By Stuart Rothenberg
Ladies and gentlemen, tonight the role of Hamlet, previously played by former New York Gov. Mario Cuomo (D), will be played by Chuck Hagel.
After a few days of frenzied speculation about whether Hagel would seek the Republican nomination for president, the Nebraska Senator announced on Monday that he would make a decision later in the year. So we have yet another announcement about an announcement. How exciting.
Anyway, Hagel’s “non-announcement” means you can add his name to the list of names already circulating as possible late entrants into the 2008 presidential race, including former Speaker Newt Gingrich (R-Ga.) and former Vice President Al Gore.
While Hagel still dangles his potential candidacy tantalizingly, Gingrich has been more explicit about his timeline. He’ll make a decision in September about whether to enter the fray. Gore, on the other hand, hasn’t openly encouraged speculation of his candidacy, but he hasn’t exactly ruled it out in a Sherman-esque way.
As entertaining as all of this gamesmanship is, it’s about time for someone to state the obvious: If you aren’t in the race very soon, your chances of being nominated are nil.
Gingrich’s strategy of keeping his name out there until late in the summer (or later), after which he’ll make a decision about whether to run, is about as flaky as anything I’ve heard recently.
By the time Independence Day rolls around, Sen. John McCain (R-Ariz.), former Massachusetts Gov. Mitt Romney (R), former New York City Mayor Rudy Giuliani (R) and others will have spent months running around the country, raising money, wooing primary voters and caucus attendees, putting together county organizations in key early states, and building a national network of supporters.
Gingrich seems to think that many Republicans aren’t in love with any of the GOP frontrunners, and he is correct. But he is wrong if he thinks they are in love with him. The idea that rank-and-file Republicans are waiting for the former Speaker to arrive on his white horse to save his party might make for a nice made-for-television movie, but if so I’d suggest it would be more appropriate for the SciFi Channel than HBO.
Gingrich shows up in third or fourth place in many national and early state polls because many Republicans remember him from his years in Congress and from his appearances on television. But that doesn’t mean that most voters remember him in an unabashedly positive way.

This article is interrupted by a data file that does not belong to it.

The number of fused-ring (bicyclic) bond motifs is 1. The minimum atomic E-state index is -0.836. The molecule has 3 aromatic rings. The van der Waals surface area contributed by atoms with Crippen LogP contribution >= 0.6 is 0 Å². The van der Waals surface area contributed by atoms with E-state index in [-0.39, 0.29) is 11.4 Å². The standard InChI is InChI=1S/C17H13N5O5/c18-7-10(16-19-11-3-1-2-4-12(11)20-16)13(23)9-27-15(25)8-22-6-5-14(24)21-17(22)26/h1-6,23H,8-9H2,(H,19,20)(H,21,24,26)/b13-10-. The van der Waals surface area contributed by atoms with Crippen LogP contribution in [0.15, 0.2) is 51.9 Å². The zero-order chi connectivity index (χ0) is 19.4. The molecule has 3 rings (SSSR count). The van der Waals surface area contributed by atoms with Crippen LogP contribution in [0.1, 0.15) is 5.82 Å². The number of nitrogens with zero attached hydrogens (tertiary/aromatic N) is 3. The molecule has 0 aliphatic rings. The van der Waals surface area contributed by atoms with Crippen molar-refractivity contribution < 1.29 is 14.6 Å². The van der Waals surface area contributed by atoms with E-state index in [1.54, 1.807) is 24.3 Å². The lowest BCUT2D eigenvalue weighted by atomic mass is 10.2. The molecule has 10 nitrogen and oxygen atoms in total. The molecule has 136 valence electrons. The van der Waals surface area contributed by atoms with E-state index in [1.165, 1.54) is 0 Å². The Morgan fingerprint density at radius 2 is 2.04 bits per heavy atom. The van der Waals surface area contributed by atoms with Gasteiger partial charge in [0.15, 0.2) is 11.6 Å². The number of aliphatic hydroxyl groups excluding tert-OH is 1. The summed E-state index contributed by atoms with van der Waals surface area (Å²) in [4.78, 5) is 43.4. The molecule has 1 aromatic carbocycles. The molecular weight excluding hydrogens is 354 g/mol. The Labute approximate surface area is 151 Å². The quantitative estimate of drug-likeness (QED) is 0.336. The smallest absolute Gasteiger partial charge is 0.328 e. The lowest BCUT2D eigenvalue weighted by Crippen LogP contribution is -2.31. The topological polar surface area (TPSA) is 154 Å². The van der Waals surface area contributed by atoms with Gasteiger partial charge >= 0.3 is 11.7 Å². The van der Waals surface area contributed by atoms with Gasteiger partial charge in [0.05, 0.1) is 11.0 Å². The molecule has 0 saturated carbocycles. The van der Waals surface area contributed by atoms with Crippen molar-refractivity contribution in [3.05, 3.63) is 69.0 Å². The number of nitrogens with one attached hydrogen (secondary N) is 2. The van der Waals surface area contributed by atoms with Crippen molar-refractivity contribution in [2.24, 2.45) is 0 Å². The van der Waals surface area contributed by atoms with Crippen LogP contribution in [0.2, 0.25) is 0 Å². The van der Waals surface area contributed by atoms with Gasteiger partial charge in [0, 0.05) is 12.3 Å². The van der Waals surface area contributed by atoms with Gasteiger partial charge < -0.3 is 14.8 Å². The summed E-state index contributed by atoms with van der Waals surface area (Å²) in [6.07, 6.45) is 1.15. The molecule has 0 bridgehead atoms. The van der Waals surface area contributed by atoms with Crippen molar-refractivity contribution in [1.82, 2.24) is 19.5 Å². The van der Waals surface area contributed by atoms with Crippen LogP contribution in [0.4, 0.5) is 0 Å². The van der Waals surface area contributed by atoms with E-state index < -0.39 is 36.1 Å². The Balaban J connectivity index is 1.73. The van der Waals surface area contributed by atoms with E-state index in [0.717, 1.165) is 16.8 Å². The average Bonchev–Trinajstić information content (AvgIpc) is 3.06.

Voters want to see a candidate’s passion for office, and that means going out there and working for the nomination. By sitting on the sidelines for so long, Gingrich is saying that he isn’t all that passionate about the presidency. And his strategy of waiting to make a decision reeks of arrogance.
Say what you want about Sen. Sam Brownback (R-Kan.), former Arkansas Gov. Mike Huckabee (R), Democratic Sens. Chris Dodd (Conn.) and Joseph Biden (Del.), and New Mexico Gov. Bill Richardson (D), but at least they are putting themselves in a position to catch fire by running real campaigns.
And if electability is really as important as many think, a Gingrich candidacy is a non-starter. As a general election nominee, Gingrich would be a train wreck.
Hagel’s non-decision may well have something to do with Congressional staffer-turned actor-turned-Senator-turned-actor Fred Thompson’s recent announcement that he is being urged to enter the GOP race. Thompson and Hagel were two of McCain’s biggest boosters in the Senate when the Arizonan ran for his party’s nomination in 2000, and it is difficult to imagine a race with enough room for both of them.
Whatever he and Thompson are thinking, it’s getting late for new entries into the race. Given that a lot of political talent already has signed up with one of the presidential campaigns, and that fundraisers and contributors already are choosing a hopeful, time is running out for any Republican who thinks that he can put together the kind of presidential campaign that can win.
Hagel’s indecision is another problem in itself. Presidential elections invariably are about leadership, and hemming and hawing about whether you are going to run is not a sign of strength or leadership.
On the Democratic side, the situation is even worse for a late entry. Democrats have at least three serious contenders for their party’s nomination, and there is little sign of a vacuum in that contest.
With former Sen. John Edwards (N.C.) carrying the liberal/progressive banner, Sen. Barack Obama (Ill.) presenting himself as the hope of the future and Sen. Hillary Rodham Clinton (N.Y.) rallying a wide array of supporters in the party, it’s unclear why anyone (other than a Hollywood celebrity, that is) would think that the Democratic Party needs Al Gore.
As in the GOP race, Democratic fundraisers, strategists and key local activists in Iowa and New Hampshire already have chosen sides. Gore certainly has a following on blogs and in Hollywood, and his entry into the race certainly would make a splash and propel him into the top tier. But Gore would have to fight it out for his party’s nomination, and that’s not something that he shows signs of wanting to do.
The calendar says it is early in the 2008 presidential race, but insiders know otherwise. Activity has been under way for months, and it will pick up even more in the next few weeks. Anyone who is serious about running better jump in now. And even that may be too late.
This column first appeared in Roll Call on March 15, 2007. Copyright 2007 © Roll Call Inc. All rights reserved. Reprinted with permission.
Monday, March 19, 2007
By Stuart Rothenberg